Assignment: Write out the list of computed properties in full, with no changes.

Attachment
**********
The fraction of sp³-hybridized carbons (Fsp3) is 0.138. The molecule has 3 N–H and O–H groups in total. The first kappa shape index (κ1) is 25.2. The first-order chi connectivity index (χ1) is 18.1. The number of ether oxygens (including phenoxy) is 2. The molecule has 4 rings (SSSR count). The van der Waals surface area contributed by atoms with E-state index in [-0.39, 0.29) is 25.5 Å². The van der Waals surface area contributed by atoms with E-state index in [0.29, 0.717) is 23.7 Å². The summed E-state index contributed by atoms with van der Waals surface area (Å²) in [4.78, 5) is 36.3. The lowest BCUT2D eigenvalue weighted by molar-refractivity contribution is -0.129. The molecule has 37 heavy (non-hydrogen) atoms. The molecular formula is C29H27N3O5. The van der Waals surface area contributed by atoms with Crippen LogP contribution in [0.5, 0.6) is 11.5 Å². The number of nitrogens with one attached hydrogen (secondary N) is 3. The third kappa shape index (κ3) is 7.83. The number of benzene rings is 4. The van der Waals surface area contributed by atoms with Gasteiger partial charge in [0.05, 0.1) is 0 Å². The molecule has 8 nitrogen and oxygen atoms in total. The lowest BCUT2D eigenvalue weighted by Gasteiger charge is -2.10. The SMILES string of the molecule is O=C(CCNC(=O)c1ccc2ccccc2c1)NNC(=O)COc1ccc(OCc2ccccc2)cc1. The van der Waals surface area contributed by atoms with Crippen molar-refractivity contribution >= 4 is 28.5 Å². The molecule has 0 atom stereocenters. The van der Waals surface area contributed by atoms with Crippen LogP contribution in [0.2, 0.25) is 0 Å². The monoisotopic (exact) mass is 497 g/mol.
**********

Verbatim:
The fraction of sp³-hybridized carbons (Fsp3) is 0.138. The molecule has 3 N–H and O–H groups in total. The first kappa shape index (κ1) is 25.2. The first-order chi connectivity index (χ1) is 18.1. The number of ether oxygens (including phenoxy) is 2. The molecule has 4 rings (SSSR count). The van der Waals surface area contributed by atoms with E-state index in [-0.39, 0.29) is 25.5 Å². The van der Waals surface area contributed by atoms with E-state index in [0.29, 0.717) is 23.7 Å². The summed E-state index contributed by atoms with van der Waals surface area (Å²) in [4.78, 5) is 36.3. The lowest BCUT2D eigenvalue weighted by molar-refractivity contribution is -0.129. The molecule has 37 heavy (non-hydrogen) atoms. The molecular formula is C29H27N3O5. The van der Waals surface area contributed by atoms with Crippen LogP contribution in [0.5, 0.6) is 11.5 Å². The number of nitrogens with one attached hydrogen (secondary N) is 3. The third kappa shape index (κ3) is 7.83. The number of benzene rings is 4. The van der Waals surface area contributed by atoms with Gasteiger partial charge in [0.05, 0.1) is 0 Å². The molecule has 8 nitrogen and oxygen atoms in total. The lowest BCUT2D eigenvalue weighted by Gasteiger charge is -2.10. The SMILES string of the molecule is O=C(CCNC(=O)c1ccc2ccccc2c1)NNC(=O)COc1ccc(OCc2ccccc2)cc1. The van der Waals surface area contributed by atoms with Crippen molar-refractivity contribution >= 4 is 28.5 Å². The molecule has 0 atom stereocenters. The van der Waals surface area contributed by atoms with Crippen LogP contribution in [0.2, 0.25) is 0 Å². The monoisotopic (exact) mass is 497 g/mol.